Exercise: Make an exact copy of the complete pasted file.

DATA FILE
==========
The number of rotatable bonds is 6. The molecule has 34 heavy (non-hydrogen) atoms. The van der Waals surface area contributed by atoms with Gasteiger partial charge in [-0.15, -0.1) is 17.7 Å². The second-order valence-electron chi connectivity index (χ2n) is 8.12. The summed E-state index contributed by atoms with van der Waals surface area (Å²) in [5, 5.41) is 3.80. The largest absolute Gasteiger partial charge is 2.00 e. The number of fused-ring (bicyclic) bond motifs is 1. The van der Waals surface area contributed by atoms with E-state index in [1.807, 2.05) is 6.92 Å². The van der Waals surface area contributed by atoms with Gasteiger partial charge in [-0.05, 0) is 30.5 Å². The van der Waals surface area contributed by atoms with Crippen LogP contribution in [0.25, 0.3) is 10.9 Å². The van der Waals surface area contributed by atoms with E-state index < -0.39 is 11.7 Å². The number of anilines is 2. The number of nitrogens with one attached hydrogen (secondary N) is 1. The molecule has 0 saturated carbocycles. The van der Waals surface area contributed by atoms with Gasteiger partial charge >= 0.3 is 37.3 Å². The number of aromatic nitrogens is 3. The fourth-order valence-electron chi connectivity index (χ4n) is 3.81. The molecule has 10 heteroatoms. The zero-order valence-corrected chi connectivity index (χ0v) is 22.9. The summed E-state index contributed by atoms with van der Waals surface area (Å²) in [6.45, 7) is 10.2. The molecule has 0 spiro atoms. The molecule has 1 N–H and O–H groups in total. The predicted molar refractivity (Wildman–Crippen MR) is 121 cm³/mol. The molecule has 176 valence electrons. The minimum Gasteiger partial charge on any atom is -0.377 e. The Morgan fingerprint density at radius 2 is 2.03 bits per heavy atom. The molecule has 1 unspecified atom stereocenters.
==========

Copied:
The number of rotatable bonds is 6. The molecule has 34 heavy (non-hydrogen) atoms. The van der Waals surface area contributed by atoms with Gasteiger partial charge in [-0.15, -0.1) is 17.7 Å². The second-order valence-electron chi connectivity index (χ2n) is 8.12. The summed E-state index contributed by atoms with van der Waals surface area (Å²) in [5, 5.41) is 3.80. The largest absolute Gasteiger partial charge is 2.00 e. The number of fused-ring (bicyclic) bond motifs is 1. The van der Waals surface area contributed by atoms with E-state index in [1.807, 2.05) is 6.92 Å². The van der Waals surface area contributed by atoms with Gasteiger partial charge in [-0.05, 0) is 30.5 Å². The van der Waals surface area contributed by atoms with Crippen LogP contribution in [0.25, 0.3) is 10.9 Å². The van der Waals surface area contributed by atoms with E-state index < -0.39 is 11.7 Å². The number of anilines is 2. The number of nitrogens with one attached hydrogen (secondary N) is 1. The molecule has 0 saturated carbocycles. The van der Waals surface area contributed by atoms with Gasteiger partial charge >= 0.3 is 37.3 Å². The number of aromatic nitrogens is 3. The fourth-order valence-electron chi connectivity index (χ4n) is 3.81. The molecule has 10 heteroatoms. The zero-order valence-corrected chi connectivity index (χ0v) is 22.9. The summed E-state index contributed by atoms with van der Waals surface area (Å²) in [6.45, 7) is 10.2. The molecule has 0 spiro atoms. The molecule has 1 N–H and O–H groups in total. The predicted molar refractivity (Wildman–Crippen MR) is 121 cm³/mol. The molecule has 176 valence electrons. The minimum Gasteiger partial charge on any atom is -0.377 e. The Morgan fingerprint density at radius 2 is 2.03 bits per heavy atom. The molecule has 1 unspecified atom stereocenters.